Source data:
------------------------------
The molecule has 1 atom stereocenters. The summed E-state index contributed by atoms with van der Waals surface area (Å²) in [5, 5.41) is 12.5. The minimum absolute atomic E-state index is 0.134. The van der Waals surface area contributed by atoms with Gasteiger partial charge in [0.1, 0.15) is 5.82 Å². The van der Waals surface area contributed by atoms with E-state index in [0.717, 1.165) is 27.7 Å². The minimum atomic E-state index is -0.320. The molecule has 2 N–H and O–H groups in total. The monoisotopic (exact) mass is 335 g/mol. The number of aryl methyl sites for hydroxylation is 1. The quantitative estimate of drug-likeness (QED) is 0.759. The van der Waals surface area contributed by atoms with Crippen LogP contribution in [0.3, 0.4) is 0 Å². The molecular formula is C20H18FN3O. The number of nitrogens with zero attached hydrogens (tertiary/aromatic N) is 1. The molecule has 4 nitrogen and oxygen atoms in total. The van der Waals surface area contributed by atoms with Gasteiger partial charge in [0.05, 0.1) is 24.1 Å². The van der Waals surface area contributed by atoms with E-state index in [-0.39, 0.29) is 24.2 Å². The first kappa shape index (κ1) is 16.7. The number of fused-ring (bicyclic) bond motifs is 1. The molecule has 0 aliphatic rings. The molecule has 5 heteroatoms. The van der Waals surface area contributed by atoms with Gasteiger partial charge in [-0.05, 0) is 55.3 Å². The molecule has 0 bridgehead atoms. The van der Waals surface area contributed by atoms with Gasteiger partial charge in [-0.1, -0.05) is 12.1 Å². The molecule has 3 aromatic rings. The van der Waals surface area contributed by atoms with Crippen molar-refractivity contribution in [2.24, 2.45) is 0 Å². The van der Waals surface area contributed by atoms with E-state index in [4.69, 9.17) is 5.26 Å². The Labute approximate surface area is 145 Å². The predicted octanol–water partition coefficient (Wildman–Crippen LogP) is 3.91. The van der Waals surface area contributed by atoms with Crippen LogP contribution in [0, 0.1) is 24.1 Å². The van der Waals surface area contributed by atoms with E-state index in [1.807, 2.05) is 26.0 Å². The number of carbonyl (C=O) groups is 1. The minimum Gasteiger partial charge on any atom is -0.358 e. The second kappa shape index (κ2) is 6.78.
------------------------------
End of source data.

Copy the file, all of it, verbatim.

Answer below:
The molecule has 1 atom stereocenters. The summed E-state index contributed by atoms with van der Waals surface area (Å²) in [5, 5.41) is 12.5. The minimum absolute atomic E-state index is 0.134. The van der Waals surface area contributed by atoms with Gasteiger partial charge in [0.1, 0.15) is 5.82 Å². The van der Waals surface area contributed by atoms with E-state index in [0.717, 1.165) is 27.7 Å². The minimum atomic E-state index is -0.320. The molecule has 2 N–H and O–H groups in total. The monoisotopic (exact) mass is 335 g/mol. The number of aryl methyl sites for hydroxylation is 1. The quantitative estimate of drug-likeness (QED) is 0.759. The van der Waals surface area contributed by atoms with Crippen LogP contribution in [0.3, 0.4) is 0 Å². The molecular formula is C20H18FN3O. The number of nitrogens with zero attached hydrogens (tertiary/aromatic N) is 1. The molecule has 4 nitrogen and oxygen atoms in total. The van der Waals surface area contributed by atoms with Gasteiger partial charge in [0.05, 0.1) is 24.1 Å². The van der Waals surface area contributed by atoms with E-state index in [-0.39, 0.29) is 24.2 Å². The first kappa shape index (κ1) is 16.7. The number of fused-ring (bicyclic) bond motifs is 1. The molecule has 0 aliphatic rings. The molecule has 5 heteroatoms. The van der Waals surface area contributed by atoms with Gasteiger partial charge in [-0.05, 0) is 55.3 Å². The molecule has 0 bridgehead atoms. The van der Waals surface area contributed by atoms with Gasteiger partial charge in [-0.1, -0.05) is 12.1 Å². The molecule has 3 aromatic rings. The van der Waals surface area contributed by atoms with Crippen molar-refractivity contribution in [2.24, 2.45) is 0 Å². The van der Waals surface area contributed by atoms with E-state index in [4.69, 9.17) is 5.26 Å². The Labute approximate surface area is 145 Å². The predicted octanol–water partition coefficient (Wildman–Crippen LogP) is 3.91. The van der Waals surface area contributed by atoms with Crippen LogP contribution in [0, 0.1) is 24.1 Å². The van der Waals surface area contributed by atoms with E-state index in [1.807, 2.05) is 26.0 Å². The number of carbonyl (C=O) groups is 1. The minimum Gasteiger partial charge on any atom is -0.358 e. The second kappa shape index (κ2) is 6.78.